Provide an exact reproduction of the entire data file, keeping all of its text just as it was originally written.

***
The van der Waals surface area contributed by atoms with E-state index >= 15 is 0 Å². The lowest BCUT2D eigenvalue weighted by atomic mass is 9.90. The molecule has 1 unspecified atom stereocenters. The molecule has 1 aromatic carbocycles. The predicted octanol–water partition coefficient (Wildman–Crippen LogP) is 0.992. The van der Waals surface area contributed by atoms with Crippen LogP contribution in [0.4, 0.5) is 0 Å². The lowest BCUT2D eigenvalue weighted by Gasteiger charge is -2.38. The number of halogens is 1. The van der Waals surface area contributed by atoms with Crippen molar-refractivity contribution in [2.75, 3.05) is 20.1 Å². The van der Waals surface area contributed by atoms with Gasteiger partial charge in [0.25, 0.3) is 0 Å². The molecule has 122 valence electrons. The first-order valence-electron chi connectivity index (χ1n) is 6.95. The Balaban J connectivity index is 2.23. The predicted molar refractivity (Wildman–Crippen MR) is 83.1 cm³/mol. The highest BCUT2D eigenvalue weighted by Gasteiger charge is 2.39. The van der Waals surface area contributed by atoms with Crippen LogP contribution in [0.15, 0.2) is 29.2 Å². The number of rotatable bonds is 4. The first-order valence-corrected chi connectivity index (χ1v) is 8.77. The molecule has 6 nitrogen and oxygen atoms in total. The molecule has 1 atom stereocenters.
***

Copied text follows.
The van der Waals surface area contributed by atoms with E-state index >= 15 is 0 Å². The lowest BCUT2D eigenvalue weighted by atomic mass is 9.90. The molecule has 1 unspecified atom stereocenters. The molecule has 1 aromatic carbocycles. The predicted octanol–water partition coefficient (Wildman–Crippen LogP) is 0.992. The van der Waals surface area contributed by atoms with Crippen LogP contribution in [0.4, 0.5) is 0 Å². The lowest BCUT2D eigenvalue weighted by Gasteiger charge is -2.38. The number of halogens is 1. The van der Waals surface area contributed by atoms with Crippen molar-refractivity contribution in [2.75, 3.05) is 20.1 Å². The van der Waals surface area contributed by atoms with Gasteiger partial charge in [0.25, 0.3) is 0 Å². The molecule has 122 valence electrons. The first-order valence-electron chi connectivity index (χ1n) is 6.95. The Balaban J connectivity index is 2.23. The predicted molar refractivity (Wildman–Crippen MR) is 83.1 cm³/mol. The highest BCUT2D eigenvalue weighted by Gasteiger charge is 2.39. The van der Waals surface area contributed by atoms with Crippen LogP contribution in [0.15, 0.2) is 29.2 Å². The number of rotatable bonds is 4. The first-order valence-corrected chi connectivity index (χ1v) is 8.77. The molecule has 6 nitrogen and oxygen atoms in total. The molecule has 1 atom stereocenters.